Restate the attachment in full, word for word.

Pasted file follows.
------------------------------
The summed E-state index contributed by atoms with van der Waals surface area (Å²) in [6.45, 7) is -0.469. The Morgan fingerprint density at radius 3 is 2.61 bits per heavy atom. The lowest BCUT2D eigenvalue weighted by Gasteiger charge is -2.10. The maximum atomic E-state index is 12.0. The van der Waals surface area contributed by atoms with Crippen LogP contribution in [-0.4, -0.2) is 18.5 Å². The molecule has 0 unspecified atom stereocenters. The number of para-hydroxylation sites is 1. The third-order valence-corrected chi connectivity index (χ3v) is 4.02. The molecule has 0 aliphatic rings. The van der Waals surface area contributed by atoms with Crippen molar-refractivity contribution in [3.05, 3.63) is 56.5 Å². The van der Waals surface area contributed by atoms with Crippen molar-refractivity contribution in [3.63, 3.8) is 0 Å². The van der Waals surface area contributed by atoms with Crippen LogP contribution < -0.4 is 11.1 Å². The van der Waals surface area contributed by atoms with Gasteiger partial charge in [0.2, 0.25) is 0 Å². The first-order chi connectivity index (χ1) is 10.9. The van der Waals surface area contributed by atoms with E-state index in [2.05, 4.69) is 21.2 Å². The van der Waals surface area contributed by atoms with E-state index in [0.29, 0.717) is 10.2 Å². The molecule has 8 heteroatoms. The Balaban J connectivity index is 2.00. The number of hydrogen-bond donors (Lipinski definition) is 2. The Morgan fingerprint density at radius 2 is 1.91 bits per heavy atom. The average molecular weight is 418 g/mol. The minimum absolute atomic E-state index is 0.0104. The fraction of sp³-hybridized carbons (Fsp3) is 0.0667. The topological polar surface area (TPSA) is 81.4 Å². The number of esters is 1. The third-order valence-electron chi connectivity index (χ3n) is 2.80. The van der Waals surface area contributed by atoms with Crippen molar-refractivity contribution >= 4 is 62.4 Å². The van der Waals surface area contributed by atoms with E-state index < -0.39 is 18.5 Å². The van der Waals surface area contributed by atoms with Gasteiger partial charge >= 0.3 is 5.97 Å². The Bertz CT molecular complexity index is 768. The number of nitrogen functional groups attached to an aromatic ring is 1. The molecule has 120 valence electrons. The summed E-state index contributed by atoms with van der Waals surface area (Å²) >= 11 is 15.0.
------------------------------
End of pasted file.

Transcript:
The summed E-state index contributed by atoms with van der Waals surface area (Å²) in [6.45, 7) is -0.469. The Morgan fingerprint density at radius 3 is 2.61 bits per heavy atom. The lowest BCUT2D eigenvalue weighted by Gasteiger charge is -2.10. The maximum atomic E-state index is 12.0. The van der Waals surface area contributed by atoms with Crippen LogP contribution in [-0.4, -0.2) is 18.5 Å². The molecule has 0 unspecified atom stereocenters. The number of para-hydroxylation sites is 1. The third-order valence-corrected chi connectivity index (χ3v) is 4.02. The molecule has 0 aliphatic rings. The van der Waals surface area contributed by atoms with Crippen molar-refractivity contribution in [3.05, 3.63) is 56.5 Å². The van der Waals surface area contributed by atoms with Crippen molar-refractivity contribution in [3.63, 3.8) is 0 Å². The van der Waals surface area contributed by atoms with Crippen LogP contribution < -0.4 is 11.1 Å². The van der Waals surface area contributed by atoms with Gasteiger partial charge in [0.2, 0.25) is 0 Å². The first-order chi connectivity index (χ1) is 10.9. The van der Waals surface area contributed by atoms with E-state index in [2.05, 4.69) is 21.2 Å². The van der Waals surface area contributed by atoms with E-state index in [0.29, 0.717) is 10.2 Å². The molecule has 8 heteroatoms. The Balaban J connectivity index is 2.00. The number of hydrogen-bond donors (Lipinski definition) is 2. The Morgan fingerprint density at radius 2 is 1.91 bits per heavy atom. The average molecular weight is 418 g/mol. The minimum absolute atomic E-state index is 0.0104. The fraction of sp³-hybridized carbons (Fsp3) is 0.0667. The topological polar surface area (TPSA) is 81.4 Å². The number of esters is 1. The third-order valence-electron chi connectivity index (χ3n) is 2.80. The van der Waals surface area contributed by atoms with Crippen molar-refractivity contribution >= 4 is 62.4 Å². The van der Waals surface area contributed by atoms with E-state index < -0.39 is 18.5 Å². The van der Waals surface area contributed by atoms with Gasteiger partial charge >= 0.3 is 5.97 Å². The Bertz CT molecular complexity index is 768. The number of nitrogen functional groups attached to an aromatic ring is 1. The molecule has 120 valence electrons. The summed E-state index contributed by atoms with van der Waals surface area (Å²) >= 11 is 15.0.